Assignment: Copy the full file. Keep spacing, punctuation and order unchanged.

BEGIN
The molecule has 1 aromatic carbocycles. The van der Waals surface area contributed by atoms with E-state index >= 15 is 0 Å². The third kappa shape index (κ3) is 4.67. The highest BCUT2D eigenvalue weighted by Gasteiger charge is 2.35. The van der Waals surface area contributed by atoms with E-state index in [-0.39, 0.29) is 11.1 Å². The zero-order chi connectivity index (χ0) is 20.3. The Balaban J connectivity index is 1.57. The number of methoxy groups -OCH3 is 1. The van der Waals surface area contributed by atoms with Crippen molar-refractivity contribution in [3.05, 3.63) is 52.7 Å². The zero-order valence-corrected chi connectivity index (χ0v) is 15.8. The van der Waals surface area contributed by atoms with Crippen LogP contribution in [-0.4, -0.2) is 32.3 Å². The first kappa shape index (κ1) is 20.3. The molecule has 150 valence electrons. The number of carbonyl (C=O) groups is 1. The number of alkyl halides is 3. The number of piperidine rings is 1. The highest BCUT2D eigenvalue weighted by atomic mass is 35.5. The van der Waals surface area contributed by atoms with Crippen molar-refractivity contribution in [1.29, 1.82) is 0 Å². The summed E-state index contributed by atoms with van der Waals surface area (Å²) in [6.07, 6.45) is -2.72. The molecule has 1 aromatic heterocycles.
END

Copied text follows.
The molecule has 1 aromatic carbocycles. The van der Waals surface area contributed by atoms with E-state index >= 15 is 0 Å². The third kappa shape index (κ3) is 4.67. The highest BCUT2D eigenvalue weighted by Gasteiger charge is 2.35. The van der Waals surface area contributed by atoms with E-state index in [-0.39, 0.29) is 11.1 Å². The zero-order chi connectivity index (χ0) is 20.3. The Balaban J connectivity index is 1.57. The number of methoxy groups -OCH3 is 1. The van der Waals surface area contributed by atoms with Crippen molar-refractivity contribution in [3.05, 3.63) is 52.7 Å². The zero-order valence-corrected chi connectivity index (χ0v) is 15.8. The van der Waals surface area contributed by atoms with Crippen LogP contribution in [-0.4, -0.2) is 32.3 Å². The first kappa shape index (κ1) is 20.3. The molecule has 150 valence electrons. The number of carbonyl (C=O) groups is 1. The number of alkyl halides is 3. The number of piperidine rings is 1. The highest BCUT2D eigenvalue weighted by atomic mass is 35.5. The van der Waals surface area contributed by atoms with Crippen molar-refractivity contribution in [1.29, 1.82) is 0 Å². The summed E-state index contributed by atoms with van der Waals surface area (Å²) in [6.07, 6.45) is -2.72. The molecule has 1 aromatic heterocycles.